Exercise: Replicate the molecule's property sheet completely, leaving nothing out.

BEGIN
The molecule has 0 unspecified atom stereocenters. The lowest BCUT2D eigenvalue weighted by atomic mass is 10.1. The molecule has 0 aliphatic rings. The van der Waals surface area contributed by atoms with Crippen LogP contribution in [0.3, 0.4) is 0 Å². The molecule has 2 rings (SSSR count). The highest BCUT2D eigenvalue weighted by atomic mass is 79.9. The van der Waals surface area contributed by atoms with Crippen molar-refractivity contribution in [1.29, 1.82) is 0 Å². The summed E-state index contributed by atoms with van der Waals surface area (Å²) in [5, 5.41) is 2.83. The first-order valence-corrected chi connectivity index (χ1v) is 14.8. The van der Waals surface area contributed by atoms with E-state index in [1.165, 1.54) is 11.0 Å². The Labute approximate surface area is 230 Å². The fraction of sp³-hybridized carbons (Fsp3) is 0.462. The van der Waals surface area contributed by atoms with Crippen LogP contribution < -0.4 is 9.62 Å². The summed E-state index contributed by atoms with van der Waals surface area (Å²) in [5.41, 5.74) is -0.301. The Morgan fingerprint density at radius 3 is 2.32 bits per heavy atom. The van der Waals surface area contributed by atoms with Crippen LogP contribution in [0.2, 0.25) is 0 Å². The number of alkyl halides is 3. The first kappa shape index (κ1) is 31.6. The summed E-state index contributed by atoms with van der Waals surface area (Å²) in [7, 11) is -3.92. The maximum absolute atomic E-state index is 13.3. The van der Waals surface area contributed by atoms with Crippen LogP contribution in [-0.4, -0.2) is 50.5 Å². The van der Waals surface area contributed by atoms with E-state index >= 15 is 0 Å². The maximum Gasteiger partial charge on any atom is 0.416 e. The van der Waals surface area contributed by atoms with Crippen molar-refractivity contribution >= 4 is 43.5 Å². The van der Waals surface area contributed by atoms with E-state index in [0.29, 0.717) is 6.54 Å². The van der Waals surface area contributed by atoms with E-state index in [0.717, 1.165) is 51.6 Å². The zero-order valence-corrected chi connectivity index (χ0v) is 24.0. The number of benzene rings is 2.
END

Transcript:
The molecule has 0 unspecified atom stereocenters. The lowest BCUT2D eigenvalue weighted by atomic mass is 10.1. The molecule has 0 aliphatic rings. The van der Waals surface area contributed by atoms with Crippen LogP contribution in [0.3, 0.4) is 0 Å². The molecule has 2 rings (SSSR count). The highest BCUT2D eigenvalue weighted by atomic mass is 79.9. The van der Waals surface area contributed by atoms with Crippen molar-refractivity contribution in [1.29, 1.82) is 0 Å². The summed E-state index contributed by atoms with van der Waals surface area (Å²) in [5, 5.41) is 2.83. The first-order valence-corrected chi connectivity index (χ1v) is 14.8. The van der Waals surface area contributed by atoms with E-state index in [1.165, 1.54) is 11.0 Å². The Labute approximate surface area is 230 Å². The fraction of sp³-hybridized carbons (Fsp3) is 0.462. The van der Waals surface area contributed by atoms with Crippen LogP contribution < -0.4 is 9.62 Å². The summed E-state index contributed by atoms with van der Waals surface area (Å²) in [5.41, 5.74) is -0.301. The Morgan fingerprint density at radius 3 is 2.32 bits per heavy atom. The van der Waals surface area contributed by atoms with Crippen LogP contribution in [0.2, 0.25) is 0 Å². The number of alkyl halides is 3. The first kappa shape index (κ1) is 31.6. The summed E-state index contributed by atoms with van der Waals surface area (Å²) in [7, 11) is -3.92. The maximum absolute atomic E-state index is 13.3. The van der Waals surface area contributed by atoms with Crippen LogP contribution in [-0.4, -0.2) is 50.5 Å². The van der Waals surface area contributed by atoms with E-state index >= 15 is 0 Å². The maximum Gasteiger partial charge on any atom is 0.416 e. The van der Waals surface area contributed by atoms with Crippen molar-refractivity contribution >= 4 is 43.5 Å². The van der Waals surface area contributed by atoms with E-state index in [0.29, 0.717) is 6.54 Å². The van der Waals surface area contributed by atoms with E-state index in [0.717, 1.165) is 51.6 Å². The zero-order valence-corrected chi connectivity index (χ0v) is 24.0. The number of benzene rings is 2.